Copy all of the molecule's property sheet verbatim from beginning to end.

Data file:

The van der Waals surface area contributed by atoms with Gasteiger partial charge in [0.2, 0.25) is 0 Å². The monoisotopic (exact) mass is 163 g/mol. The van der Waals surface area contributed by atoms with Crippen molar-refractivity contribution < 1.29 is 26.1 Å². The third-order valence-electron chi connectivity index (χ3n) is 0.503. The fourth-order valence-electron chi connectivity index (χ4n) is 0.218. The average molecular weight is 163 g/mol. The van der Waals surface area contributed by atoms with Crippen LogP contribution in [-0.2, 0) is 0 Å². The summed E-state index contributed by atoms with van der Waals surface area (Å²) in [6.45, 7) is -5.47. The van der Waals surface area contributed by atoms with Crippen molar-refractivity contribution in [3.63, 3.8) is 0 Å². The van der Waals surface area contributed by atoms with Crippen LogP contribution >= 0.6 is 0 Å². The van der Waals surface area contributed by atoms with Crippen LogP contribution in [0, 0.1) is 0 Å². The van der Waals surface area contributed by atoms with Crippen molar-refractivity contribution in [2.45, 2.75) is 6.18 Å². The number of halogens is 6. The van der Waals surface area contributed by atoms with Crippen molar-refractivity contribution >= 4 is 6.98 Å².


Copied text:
The van der Waals surface area contributed by atoms with Gasteiger partial charge in [0.2, 0.25) is 0 Å². The monoisotopic (exact) mass is 163 g/mol. The van der Waals surface area contributed by atoms with Crippen molar-refractivity contribution < 1.29 is 26.1 Å². The third-order valence-electron chi connectivity index (χ3n) is 0.503. The fourth-order valence-electron chi connectivity index (χ4n) is 0.218. The average molecular weight is 163 g/mol. The van der Waals surface area contributed by atoms with Crippen LogP contribution in [-0.2, 0) is 0 Å². The summed E-state index contributed by atoms with van der Waals surface area (Å²) in [6.45, 7) is -5.47. The van der Waals surface area contributed by atoms with Crippen molar-refractivity contribution in [3.63, 3.8) is 0 Å². The van der Waals surface area contributed by atoms with Crippen LogP contribution >= 0.6 is 0 Å². The van der Waals surface area contributed by atoms with Crippen LogP contribution in [0, 0.1) is 0 Å². The van der Waals surface area contributed by atoms with Crippen molar-refractivity contribution in [2.45, 2.75) is 6.18 Å². The number of halogens is 6. The van der Waals surface area contributed by atoms with Crippen molar-refractivity contribution >= 4 is 6.98 Å².